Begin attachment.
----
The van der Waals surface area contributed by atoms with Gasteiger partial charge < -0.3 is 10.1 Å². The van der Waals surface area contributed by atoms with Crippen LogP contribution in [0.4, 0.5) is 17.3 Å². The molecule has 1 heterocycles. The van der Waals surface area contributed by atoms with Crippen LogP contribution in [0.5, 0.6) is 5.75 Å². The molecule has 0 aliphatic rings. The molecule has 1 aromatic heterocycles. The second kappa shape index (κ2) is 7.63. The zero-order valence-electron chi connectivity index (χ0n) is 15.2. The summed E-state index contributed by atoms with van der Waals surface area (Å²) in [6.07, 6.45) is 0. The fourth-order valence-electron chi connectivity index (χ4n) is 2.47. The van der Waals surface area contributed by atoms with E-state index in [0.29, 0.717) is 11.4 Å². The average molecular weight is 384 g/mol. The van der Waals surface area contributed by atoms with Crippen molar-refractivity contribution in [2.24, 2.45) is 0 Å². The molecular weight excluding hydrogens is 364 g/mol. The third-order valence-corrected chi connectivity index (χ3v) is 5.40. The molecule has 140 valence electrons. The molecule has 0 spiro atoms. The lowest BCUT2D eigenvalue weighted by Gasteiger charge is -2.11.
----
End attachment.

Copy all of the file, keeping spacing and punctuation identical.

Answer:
The van der Waals surface area contributed by atoms with Gasteiger partial charge < -0.3 is 10.1 Å². The van der Waals surface area contributed by atoms with Crippen LogP contribution in [0.4, 0.5) is 17.3 Å². The molecule has 1 heterocycles. The van der Waals surface area contributed by atoms with Crippen LogP contribution in [0.5, 0.6) is 5.75 Å². The molecule has 0 aliphatic rings. The molecule has 1 aromatic heterocycles. The second kappa shape index (κ2) is 7.63. The zero-order valence-electron chi connectivity index (χ0n) is 15.2. The summed E-state index contributed by atoms with van der Waals surface area (Å²) in [6.07, 6.45) is 0. The fourth-order valence-electron chi connectivity index (χ4n) is 2.47. The van der Waals surface area contributed by atoms with E-state index in [0.29, 0.717) is 11.4 Å². The average molecular weight is 384 g/mol. The van der Waals surface area contributed by atoms with Crippen molar-refractivity contribution in [2.24, 2.45) is 0 Å². The molecular weight excluding hydrogens is 364 g/mol. The third-order valence-corrected chi connectivity index (χ3v) is 5.40. The molecule has 140 valence electrons. The molecule has 0 spiro atoms. The lowest BCUT2D eigenvalue weighted by Gasteiger charge is -2.11.